Needless to say, powers of attorney are complex legal documents with many potential pitfalls and REALTORS®would be wise to consider the following tips when dealing with a power of attorney.

  1. Ascertain the identities of your client(s) early and ensure that the name on the power of attorney matches exactly with that of the seller or buyer.
  2. Obtain a copy of the power of attorney and review it carefully to determine the extent of the authority granted and its validity. Remember to retain a copy in your file.
  3. Consider whether the language in the power of attorney requires multiple attorneys to act jointly or whether attorneys can act separately. If attorneys are required to act jointly, REALTORS® should be mindful that the attorneys must act unanimously.   
  4. Consider advising your clients to obtain legal advice regarding using a power of attorney before contracting to purchase or sell property. This is particularly important when dealing with a power of attorney executed more than three years ago or from a jurisdiction outside of British Columbia.
  5. Be aware of any limitations on the authority granted through the power of attorney. For example, unless the power of attorney is enduring or the operation of section 56 of the Land Title Act is specifically excluded, it may be invalid for land title purposes.
  6. Be generally aware of the factors that could affect the validity of a power of attorney, including when a power of attorney is revoked or terminated and potential defects that could cause the Land Title Office to reject its registration. While REALTORS® should seek to identify potential issues in this regard, REALTORS® should refrain from providing their clients with legal advice. Instead, advise your clients to seek independent legal advice regarding the power of attorney where appropriate and particularly if you are in doubt.
  7. Be on the lookout for indicators of potential fraud. Consider verifying the power of attorney with the actual seller or buyer, if possible. Be skeptical if there is no reasonable reason why such confirmation cannot be made.

Given the potential complexities involved, REALTORS®should consider seeking the assistance of a lawyer regarding the above.

Conclusion

There is little question that powers of attorney are complex legal documents, and REALTORS®should treat them with extreme caution. Failing to take adequate steps to ensure that a power of attorney is valid and that the person you are dealing with has the necessary legal authority to deal with the subject property can lead to potential legal liability, unhappy clients, costly legal battles, and significant regulatory penalties. REALTORS® should also be aware that while this article intends to highlight some general considerations regarding the use of powers of attorney, it is not intended to be exhaustive or a definitive guide. There can be many other possible considerations, and REALTORS® should always use their professional judgment in determining whether they have the necessary skill and expertise to conduct a transaction with reasonable skill and care. For more information regarding powers of attorney, REALTORS®are encouraged to contact their managing brokers and take advantage of the resources available with the British Columbia Financial Services Authority’s Knowledge Base.


  1. Power of Attorney Act, [RSBC 1996] c. 370.
  2. See Brian Taylor’s Legally Speaking article “Powers of Attorney Can be Tricky #553” where two REALTORS® misunderstood the authority granted by the subject power of attorney.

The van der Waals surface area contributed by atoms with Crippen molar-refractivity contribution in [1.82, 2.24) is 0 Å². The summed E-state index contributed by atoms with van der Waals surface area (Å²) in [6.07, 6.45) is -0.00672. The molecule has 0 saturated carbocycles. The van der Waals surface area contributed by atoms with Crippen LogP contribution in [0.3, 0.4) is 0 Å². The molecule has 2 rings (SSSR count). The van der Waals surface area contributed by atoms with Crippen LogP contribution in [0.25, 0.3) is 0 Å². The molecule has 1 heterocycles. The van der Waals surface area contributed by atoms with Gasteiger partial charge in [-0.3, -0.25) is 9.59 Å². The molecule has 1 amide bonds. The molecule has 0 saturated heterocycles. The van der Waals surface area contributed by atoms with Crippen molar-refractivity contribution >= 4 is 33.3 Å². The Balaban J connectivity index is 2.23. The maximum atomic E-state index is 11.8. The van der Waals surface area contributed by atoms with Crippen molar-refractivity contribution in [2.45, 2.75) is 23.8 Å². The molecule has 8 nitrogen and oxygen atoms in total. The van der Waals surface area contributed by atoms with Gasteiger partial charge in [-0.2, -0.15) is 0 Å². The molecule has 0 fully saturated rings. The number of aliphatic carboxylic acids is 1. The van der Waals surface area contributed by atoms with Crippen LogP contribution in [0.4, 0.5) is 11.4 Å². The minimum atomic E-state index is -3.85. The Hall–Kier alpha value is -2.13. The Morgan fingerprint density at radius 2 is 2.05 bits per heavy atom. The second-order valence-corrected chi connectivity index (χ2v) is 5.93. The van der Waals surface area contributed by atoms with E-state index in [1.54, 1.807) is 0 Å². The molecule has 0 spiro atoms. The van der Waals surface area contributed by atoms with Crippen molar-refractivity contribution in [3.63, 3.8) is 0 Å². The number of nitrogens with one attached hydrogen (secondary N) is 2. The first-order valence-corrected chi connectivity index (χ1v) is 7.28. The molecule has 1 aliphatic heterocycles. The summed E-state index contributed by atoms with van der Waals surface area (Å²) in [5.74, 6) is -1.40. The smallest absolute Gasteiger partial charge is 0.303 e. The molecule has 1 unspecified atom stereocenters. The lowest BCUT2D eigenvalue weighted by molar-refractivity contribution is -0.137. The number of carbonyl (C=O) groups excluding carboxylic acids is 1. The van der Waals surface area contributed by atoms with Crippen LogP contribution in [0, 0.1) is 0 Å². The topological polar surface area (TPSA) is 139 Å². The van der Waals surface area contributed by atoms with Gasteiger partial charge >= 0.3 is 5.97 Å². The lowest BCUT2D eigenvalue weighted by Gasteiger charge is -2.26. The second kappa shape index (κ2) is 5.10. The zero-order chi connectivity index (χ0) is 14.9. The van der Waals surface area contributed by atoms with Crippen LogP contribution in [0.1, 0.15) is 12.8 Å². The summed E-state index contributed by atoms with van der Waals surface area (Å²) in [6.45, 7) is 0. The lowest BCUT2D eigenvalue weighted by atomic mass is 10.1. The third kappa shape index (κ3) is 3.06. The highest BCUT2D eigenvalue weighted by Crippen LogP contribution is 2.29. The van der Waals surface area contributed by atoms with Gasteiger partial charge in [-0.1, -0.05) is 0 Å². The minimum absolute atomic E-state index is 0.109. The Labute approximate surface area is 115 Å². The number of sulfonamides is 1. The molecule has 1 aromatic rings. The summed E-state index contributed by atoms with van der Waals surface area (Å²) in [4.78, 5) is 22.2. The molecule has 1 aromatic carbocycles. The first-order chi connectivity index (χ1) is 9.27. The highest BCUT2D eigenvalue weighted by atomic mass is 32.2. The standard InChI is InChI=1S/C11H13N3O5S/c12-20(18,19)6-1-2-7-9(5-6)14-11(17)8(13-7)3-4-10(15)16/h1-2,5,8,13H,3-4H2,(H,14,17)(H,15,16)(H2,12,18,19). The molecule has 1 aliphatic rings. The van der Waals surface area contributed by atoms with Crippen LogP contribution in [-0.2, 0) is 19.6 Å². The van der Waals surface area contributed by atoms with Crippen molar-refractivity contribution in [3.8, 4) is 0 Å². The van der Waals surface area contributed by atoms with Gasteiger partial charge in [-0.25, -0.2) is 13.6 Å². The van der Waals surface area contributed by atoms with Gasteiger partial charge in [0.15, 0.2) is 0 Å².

3. Land Title Act, [RSBC 1996] c. 250.
  4. Subject to the provisions in s.56(2) and (5) of the Land Title Act, [RSBC 1996] c.250.
  5. Pursuant to s.28 of the Power Attorney Act, [RSBC 1996] c.370, a grantor can revoke an enduring power of attorney by way of written notice to the attorney(s). Similarly, s.57 of the Land Title Act, [RSBC 1996], c.250 stipulates that a power of attorney that has been filed with the Land Title Office may be revoked by filing a notice of revocation or evidence “sufficient to effect revocation.” 
  6. S.30(4) of the Power of Attorney Act, [RSBC 1996] c. 370.
  7. An original or certified true copy of the power of attorney must be filed with the Land Title Office in order to be effective for land purposes. According to the Land Title Office, some common defects which can cause a power of attorney to be rejected for registration include variations between the name of the grantor in a power of attorney and the name of the registered owner, a power of attorney that has not been properly signed or witnessed, a power of attorney that contains substantive differences in alternate names for the attorney, and foreign powers of attorney that is not accompanied by an extra-jurisdictional certificate as required pursuant to s.4 of the Power of Attorney Regulation B.C. Reg 20/2011.
  8. For a foreign power of attorney to be recognized in British Columbia, it must comply with prescribed requirements, including specific residency requirements. See s. 4 of the Power of Attorney Regulation BC Reg 20/2011 regarding extra-jurisdictional power of attorneys.
  9. This generally does not apply when the additional attorney is an alternate attorney who can act only when specific conditions have been met.

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Without limiting the Terms of Use applicable to your use of BCREA's website and the information contained thereon, the information contained in BCREA’s Legally Speaking publications is prepared by external third-party contributors and provided for general informational purposes only. The information in BCREA’s Legally Speaking publications should not be considered legal advice, and BCREA does not intend for it to amount to advice on which you should rely. You should not, in any circumstances, rely on the legal information without first consulting with your lawyer about its accuracy and applicability. BCREA makes no representation about and has no responsibility to you or any other person for the accuracy, reliability or timeliness of the information supplied by any external third-party contributors.